Originally, it was going to be written using the Redland python bindings. I had prepared myself for the flight by installing Redland, and browsing a bunch of pages with annotation examples, which Slogger grabbed for me and stuck into a local log. With this, I thought I was prepared. So, I got on the plane, got past 10,000 feet, opened the laptop, executed my program (I already had about 20 lines of code)… and smacked myself in the head as it complained that there was no module RDF.

You see, Redland has two parts: the library itself and the language bindings. You kinda need both for working in Python.

So, after a little bit of thinking, I remembered that I had installed rdflib for testing of n3p, and decided that I would convert my existing code to that. In about 15 mintues, I was back up and running.

The program is simple, although it’s still lacking some important functionality. It basically just asks a series of questions about the image you tell it to annotate. Sample program input is available, as well as the sample output, and the sample passed through cwm to demonstrate how it looks when cleaned up.

You’ll notice that there’s data there that I didn’t enter: that data is brought in from a FOAF file. This file is only specified in the code at the moment. The code intelligently works on the name you give and checks for either a nickname or name matching: if there are multiples, it provides you a list from which you can choose a number given. In any entry form, you can just skip enter to either accept the default or skip past it.

The source is available, as This source code is messy, the way it’s laid out is very procedural, and you’ll have to modify things inside the code in order to get it to work for you. (Specifically, the foaf.rdf file is hardcoded to the location of mine.) The wordnet features are the newest and the least complete. I’m going to continue working on it, and the application is not considered even alpha-level release yet. However, I know that other people are interested in the arena, so feel free to take the code. You will need RDFLib to run it. It is MIT licensed. Share and enjoy!

3650 Python Update

Posted in Mobile Platform, Symbian Python on December 24th, 2004 at 05:42:54

An update to my previous post about bad documentation:

I’m blind.

Quite clearly described on page 18 in the API documentation is the popup_menu feature. I’m not sure how I missed it, as I thought I went over the entire UI section 2 or 3 times looking for it, but it’s right there, plain as the nose on my face. Thanks to Jukka Laurila for pointing this out to me.

Secondly, the additional documentation referenced in the references section of the API doc are included in the distribution: I had lost them in the sea of documents in the folder I unzipped into, since the zip file that I downloaded didn’t have the files inside it stored in a seperate folder. (Yet the Examples zip file inside that folder did). I still think that at least mentioning that they are included would be a good idea, for people who don’ot realize it.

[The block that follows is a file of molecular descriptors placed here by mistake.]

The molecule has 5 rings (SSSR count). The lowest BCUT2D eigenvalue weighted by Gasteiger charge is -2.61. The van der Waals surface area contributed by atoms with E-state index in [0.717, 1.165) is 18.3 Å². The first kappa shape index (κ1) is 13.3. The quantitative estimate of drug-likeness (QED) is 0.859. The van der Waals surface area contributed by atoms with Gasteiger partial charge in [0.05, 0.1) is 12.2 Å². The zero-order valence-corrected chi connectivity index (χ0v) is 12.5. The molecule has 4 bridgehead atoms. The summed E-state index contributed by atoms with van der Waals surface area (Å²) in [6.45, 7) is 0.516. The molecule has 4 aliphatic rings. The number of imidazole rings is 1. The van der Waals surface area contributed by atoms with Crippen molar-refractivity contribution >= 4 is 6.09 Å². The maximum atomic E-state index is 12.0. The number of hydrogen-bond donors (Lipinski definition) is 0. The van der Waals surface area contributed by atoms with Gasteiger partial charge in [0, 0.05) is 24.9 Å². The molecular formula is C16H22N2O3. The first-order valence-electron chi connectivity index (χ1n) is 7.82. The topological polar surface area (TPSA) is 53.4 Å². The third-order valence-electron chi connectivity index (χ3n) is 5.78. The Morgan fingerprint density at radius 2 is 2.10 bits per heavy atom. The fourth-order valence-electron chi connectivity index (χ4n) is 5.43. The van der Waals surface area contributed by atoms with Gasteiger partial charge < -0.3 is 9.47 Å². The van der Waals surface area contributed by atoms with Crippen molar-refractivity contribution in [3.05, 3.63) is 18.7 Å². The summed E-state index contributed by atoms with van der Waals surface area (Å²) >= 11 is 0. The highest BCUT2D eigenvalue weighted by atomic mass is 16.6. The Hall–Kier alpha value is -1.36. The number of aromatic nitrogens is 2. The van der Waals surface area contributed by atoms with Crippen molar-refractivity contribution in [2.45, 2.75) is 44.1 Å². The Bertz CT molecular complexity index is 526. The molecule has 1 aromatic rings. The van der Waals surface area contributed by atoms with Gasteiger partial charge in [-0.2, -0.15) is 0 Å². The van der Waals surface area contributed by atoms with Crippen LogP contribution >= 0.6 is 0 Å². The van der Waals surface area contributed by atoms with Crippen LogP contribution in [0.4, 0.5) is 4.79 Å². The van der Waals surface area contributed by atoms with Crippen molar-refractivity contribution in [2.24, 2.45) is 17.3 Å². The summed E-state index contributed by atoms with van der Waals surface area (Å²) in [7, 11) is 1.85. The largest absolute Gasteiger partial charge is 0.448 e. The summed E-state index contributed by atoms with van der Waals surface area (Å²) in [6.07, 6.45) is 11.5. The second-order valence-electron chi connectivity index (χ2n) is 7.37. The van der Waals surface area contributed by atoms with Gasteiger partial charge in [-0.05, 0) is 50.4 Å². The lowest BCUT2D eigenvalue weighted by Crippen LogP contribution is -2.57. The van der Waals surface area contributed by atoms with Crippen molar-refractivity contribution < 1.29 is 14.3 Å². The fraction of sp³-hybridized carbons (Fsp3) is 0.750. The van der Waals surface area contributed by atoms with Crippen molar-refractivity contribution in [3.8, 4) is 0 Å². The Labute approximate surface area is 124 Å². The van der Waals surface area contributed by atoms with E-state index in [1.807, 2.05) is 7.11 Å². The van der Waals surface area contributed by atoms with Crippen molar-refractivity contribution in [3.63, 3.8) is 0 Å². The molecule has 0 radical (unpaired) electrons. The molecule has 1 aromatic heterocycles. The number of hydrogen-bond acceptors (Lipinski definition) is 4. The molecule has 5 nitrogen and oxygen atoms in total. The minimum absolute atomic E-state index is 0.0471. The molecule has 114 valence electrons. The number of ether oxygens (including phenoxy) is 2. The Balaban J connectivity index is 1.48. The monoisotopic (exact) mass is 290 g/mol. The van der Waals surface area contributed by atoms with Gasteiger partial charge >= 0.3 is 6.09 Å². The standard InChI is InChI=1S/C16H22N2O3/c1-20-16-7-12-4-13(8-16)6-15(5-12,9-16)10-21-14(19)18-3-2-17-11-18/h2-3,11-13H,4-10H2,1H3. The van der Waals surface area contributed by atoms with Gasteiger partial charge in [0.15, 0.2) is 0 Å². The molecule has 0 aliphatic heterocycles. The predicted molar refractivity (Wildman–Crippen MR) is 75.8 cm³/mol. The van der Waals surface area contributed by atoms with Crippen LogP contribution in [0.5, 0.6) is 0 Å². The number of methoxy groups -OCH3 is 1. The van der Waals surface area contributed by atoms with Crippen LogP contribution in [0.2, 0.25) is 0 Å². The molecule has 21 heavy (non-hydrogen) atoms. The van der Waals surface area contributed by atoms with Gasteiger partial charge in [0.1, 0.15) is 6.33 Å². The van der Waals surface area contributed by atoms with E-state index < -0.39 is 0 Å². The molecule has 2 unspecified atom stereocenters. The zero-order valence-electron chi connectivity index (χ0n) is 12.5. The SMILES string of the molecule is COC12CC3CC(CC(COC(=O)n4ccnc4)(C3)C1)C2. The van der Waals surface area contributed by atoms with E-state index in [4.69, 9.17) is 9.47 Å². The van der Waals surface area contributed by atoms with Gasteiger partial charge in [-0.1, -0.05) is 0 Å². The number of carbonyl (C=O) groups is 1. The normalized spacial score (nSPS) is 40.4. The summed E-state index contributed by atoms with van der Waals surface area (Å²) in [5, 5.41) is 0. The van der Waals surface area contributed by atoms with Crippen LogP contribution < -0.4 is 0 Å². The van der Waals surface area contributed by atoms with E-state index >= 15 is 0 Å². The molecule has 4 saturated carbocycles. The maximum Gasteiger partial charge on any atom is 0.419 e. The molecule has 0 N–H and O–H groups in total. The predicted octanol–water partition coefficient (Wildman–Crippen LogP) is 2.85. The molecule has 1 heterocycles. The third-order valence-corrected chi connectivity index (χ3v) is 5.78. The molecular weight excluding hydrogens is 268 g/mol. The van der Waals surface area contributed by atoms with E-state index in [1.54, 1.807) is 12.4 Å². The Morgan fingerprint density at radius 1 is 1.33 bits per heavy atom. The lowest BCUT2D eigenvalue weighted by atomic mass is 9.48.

So, my two issues with documentation are mostly resolved: both were due to me not seeing what was right in front of me.

However, the error with hitting return while on a word in t9 is definitely reproducible, so I don’t think that one is something I’m just making a mistake on.

Nokia has earned more than I’ve given them credit for. Nice job, and thanks again.

Python on 3650 Bugs

Posted in Python, Symbian Python on December 22nd, 2004 at 23:27:57

Although I love being able to develop things quickly and easily on my 3650, there’s a few major sticking points for me that I don’t understand. I know that my phone is considered an “untested” phone for this application: it’s almost the oldest Series 60 around, so I don’t expect everything to work nicely, or even at all. I was totally psyched when I learned that I was on the accepted list. Yet there are some things that bug me.

Lack of Documentation: Nokia has done an admirable job at documenting what their Python does and does not do, and has done pretty awesome, except for a couple things. First of all, there is completely undocumented UI funtionality in the Examples code that they give out. (Specifically, for the pop up choices: appuifw.popup_menu). I don’t know how much it bugs me that I looked through their entire PDF documentation 3-4 times looking for this feature described and found nothing. For a great project otherwise, to skip things like this when you’re releasing a public version is just a bit annoying. Additionally, 3 of the 6 references from the API reference don’t go anywhere: they’re just titles of publications, with no additional information. I believe two of these files are included with the distribution (I can’t check right now: The batteries of the computer I downloaded it to are dead), howeverm, to not even mention that and only list a title is again, quite silly.